Amid a series of student deaths at Columbia in the past year, two distinct groups have proven to be disproportionately at risk for suicide: students of color and international students.
Three of the four students who died by suicide this academic year were students of color, and two were international students. This reflects a national trend for this age range among college students.
Mental health experts interviewed by Spectator said that students belonging to these demographics face obstacles and pressures in addition to those faced by all college students. Although the percentage of people with mental illnesses is consistent across racial and ethnic lines, students of color not only receive less treatment, but are also less likely to receive a diagnosis in the first place. But experts said that the University can take steps to increase outreach to at-risk demographics that will make prevention efforts more effective.
Undertaking such an effort poses a complex challenge to universities like Columbia: how to communicate its resources to students, as well as how to overcome the barriers that prevent specific demographics from seeking help. Upon arrival at Columbia, students of color and international students are not only at a higher risk for suicide—they also enter an environment that can exacerbate potential pre-existing mental health issues.
In particular, experts pointed to the additional stigma surrounding mental health for students of color. These students are 1.7 times less likely to see a mental health professional, according to Steve Fund Senior Medical Adviser Dr. Annelle Primm. Primm highlighted the notion of “impostor syndrome,” which involves feeling that seeking support undermines one’s success and self-worth. This syndrome is disproportionately common among students of color.
“More than their white counterparts, students of color are less likely to report that they feel academically or emotionally prepared,” Primm said. “They are also more likely to keep the difficulty of college to themselves, meaning they are more likely to suffer in silence and not reach out for help.”
These same issues arise among international students. Experts also argue that international students are prone to unique challenges like social isolation and cultural unfamiliarity.
“Things that may be risk factors for all students might be more intensified for international students,” Vice President of Programs at the American Foundation for Suicide Prevention Doreen Marshall said. “Homesickness, negative cultural messages around health seeking, or even their own unfamiliarity with mental health services can play a major role in the challenges they face.”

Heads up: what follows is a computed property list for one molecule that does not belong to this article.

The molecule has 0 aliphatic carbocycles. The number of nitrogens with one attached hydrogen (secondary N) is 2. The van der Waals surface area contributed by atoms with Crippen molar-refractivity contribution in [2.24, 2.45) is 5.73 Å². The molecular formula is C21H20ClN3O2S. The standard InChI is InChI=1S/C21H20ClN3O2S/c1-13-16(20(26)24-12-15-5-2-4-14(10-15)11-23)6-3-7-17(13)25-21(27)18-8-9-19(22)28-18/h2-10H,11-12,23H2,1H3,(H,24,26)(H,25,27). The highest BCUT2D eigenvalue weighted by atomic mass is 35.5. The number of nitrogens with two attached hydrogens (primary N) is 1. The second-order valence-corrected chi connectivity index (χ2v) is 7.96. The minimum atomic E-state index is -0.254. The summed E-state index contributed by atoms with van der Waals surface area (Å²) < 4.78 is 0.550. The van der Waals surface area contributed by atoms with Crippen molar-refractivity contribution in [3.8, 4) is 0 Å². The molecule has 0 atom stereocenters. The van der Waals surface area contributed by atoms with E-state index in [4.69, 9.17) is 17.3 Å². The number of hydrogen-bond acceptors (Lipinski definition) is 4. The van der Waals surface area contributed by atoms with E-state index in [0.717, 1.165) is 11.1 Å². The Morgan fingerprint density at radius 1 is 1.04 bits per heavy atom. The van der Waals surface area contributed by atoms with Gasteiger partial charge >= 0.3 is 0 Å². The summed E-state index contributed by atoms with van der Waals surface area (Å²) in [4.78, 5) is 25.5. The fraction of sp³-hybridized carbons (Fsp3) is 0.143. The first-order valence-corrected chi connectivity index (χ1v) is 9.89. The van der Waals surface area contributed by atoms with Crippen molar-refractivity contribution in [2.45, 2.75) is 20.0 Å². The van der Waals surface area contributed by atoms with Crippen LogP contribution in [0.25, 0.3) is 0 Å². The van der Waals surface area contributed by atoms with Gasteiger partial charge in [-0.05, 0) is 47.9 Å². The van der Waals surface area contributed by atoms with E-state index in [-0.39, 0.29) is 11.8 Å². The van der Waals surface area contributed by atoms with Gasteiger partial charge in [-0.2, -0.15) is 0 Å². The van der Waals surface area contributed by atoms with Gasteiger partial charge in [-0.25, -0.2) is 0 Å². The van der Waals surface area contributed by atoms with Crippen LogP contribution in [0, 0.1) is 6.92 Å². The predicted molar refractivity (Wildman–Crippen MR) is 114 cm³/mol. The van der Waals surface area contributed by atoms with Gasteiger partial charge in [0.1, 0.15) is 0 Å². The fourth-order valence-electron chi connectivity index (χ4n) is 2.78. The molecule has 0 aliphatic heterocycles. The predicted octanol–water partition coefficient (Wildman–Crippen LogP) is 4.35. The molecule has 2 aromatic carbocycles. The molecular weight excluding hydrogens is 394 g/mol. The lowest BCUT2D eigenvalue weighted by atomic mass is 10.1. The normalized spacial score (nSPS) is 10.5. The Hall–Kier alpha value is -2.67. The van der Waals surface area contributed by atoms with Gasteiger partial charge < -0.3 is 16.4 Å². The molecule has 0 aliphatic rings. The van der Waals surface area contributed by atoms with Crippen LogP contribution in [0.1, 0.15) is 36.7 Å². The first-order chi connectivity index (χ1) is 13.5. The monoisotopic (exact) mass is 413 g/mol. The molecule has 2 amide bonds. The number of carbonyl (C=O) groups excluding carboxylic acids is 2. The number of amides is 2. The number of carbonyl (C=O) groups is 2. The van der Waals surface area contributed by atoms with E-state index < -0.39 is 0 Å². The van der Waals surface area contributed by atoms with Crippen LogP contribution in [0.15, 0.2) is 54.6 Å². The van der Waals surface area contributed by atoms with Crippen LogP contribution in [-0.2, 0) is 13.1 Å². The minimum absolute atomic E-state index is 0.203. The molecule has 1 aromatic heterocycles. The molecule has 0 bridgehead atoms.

To get past these obstacles, experts agree on the importance of resources targeted specifically at reaching students of color and international students. Primm looked to Stanford University’s Native American Cultural Center as a prime example of an administrative initiative that offers both refuge and guidance for a typically at-risk community.
“Institutions need to be mindful, thoughtful, and deliberate in creating on campus an environment of cultural familiarity for students who are from a host of different backgrounds,” Primm said.
At Columbia, the closest comparable resource is the Office of Multicultural Affairs, headed by Associate Dean of Multicultural Affairs Melinda Aquino. Although Columbia lacks specified centers like Stanford’s NACC, OMA heads a series of projects aimed at community building and student integration that contain aspects of mental health advocacy, like support groups and mentoring and leadership programs.
Partnering with Counseling and Psychological Services, OMA sometimes brings in clinicians to participate in or even facilitate these groups or programs, providing students with more face time with CPS staff. Similarly, CPS holds drop-in hours twice a week at the Intercultural Resource Center in an effort to establish a more open line of communication.
“In this moment, what’s most important is that there is a growing space to talk about mental health and how it impacts us both individually and as a community,” Aquino said. “The greatest harm comes from when we don’t talk about it.”
Despite these positive initiatives, experts like Marshall preach more “active outreach,” essentially a proactive approach to addressing mental health and connecting students to the necessary resources. More than just the occasional collaboration between cultural leaders and clinical services is necessary; experts think that a more permanent, wide-reaching means of helping students would be most effective.
Culturally and identity based student groups play a vital role in this regard. Not only do these groups provide a sense of community for at-risk students, but they also serve as direct proponents of mental health improvement. Many groups such as the Asian American Alliance, which hosted a panel on mental health last week, partner with Columbia’s Mental Health Task Force to gather data on major mental health issues that will be presented to the administration.
However, student leaders like AAA President Katie Lam, BC ’18, argue that this isn’t enough.
Lam brought up a few changes that student groups have been pushing for, including creating a space for a centralized health and wellness center and hiring more male clinicians of color at CPS.
“Yes, small efforts like that [panel] can make some difference, and finding a community on campus that connects you to your identity will help improve student mental health,” Lam said. “But, generally speaking, the responsibility to tackle those mental health concerns on an institutional level falls on the administration to improve resources like CPS.”
Correction: An earlier version of this story misattributed a quote from Dr. Primm.